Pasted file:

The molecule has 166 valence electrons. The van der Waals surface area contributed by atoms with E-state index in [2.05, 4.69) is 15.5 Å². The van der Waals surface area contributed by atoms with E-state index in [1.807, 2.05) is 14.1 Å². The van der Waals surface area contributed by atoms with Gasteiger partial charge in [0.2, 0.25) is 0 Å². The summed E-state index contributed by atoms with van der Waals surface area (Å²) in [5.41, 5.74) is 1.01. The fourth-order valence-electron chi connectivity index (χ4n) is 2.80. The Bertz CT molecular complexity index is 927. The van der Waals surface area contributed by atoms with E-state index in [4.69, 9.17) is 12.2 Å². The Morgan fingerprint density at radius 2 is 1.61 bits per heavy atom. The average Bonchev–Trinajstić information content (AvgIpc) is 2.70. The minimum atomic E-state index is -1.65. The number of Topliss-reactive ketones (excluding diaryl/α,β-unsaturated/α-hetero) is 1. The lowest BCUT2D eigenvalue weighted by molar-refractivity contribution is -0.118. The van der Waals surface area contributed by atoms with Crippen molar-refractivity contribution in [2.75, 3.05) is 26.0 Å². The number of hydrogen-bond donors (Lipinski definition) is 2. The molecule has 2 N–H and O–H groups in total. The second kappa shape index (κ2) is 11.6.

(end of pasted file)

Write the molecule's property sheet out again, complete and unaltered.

The molecule has 166 valence electrons. The van der Waals surface area contributed by atoms with E-state index in [2.05, 4.69) is 15.5 Å². The van der Waals surface area contributed by atoms with E-state index in [1.807, 2.05) is 14.1 Å². The van der Waals surface area contributed by atoms with Gasteiger partial charge in [0.2, 0.25) is 0 Å². The summed E-state index contributed by atoms with van der Waals surface area (Å²) in [5.41, 5.74) is 1.01. The fourth-order valence-electron chi connectivity index (χ4n) is 2.80. The Bertz CT molecular complexity index is 927. The van der Waals surface area contributed by atoms with E-state index in [4.69, 9.17) is 12.2 Å². The Morgan fingerprint density at radius 2 is 1.61 bits per heavy atom. The average Bonchev–Trinajstić information content (AvgIpc) is 2.70. The minimum atomic E-state index is -1.65. The number of Topliss-reactive ketones (excluding diaryl/α,β-unsaturated/α-hetero) is 1. The lowest BCUT2D eigenvalue weighted by molar-refractivity contribution is -0.118. The van der Waals surface area contributed by atoms with Crippen molar-refractivity contribution in [2.75, 3.05) is 26.0 Å². The number of hydrogen-bond donors (Lipinski definition) is 2. The molecule has 2 N–H and O–H groups in total. The second kappa shape index (κ2) is 11.6.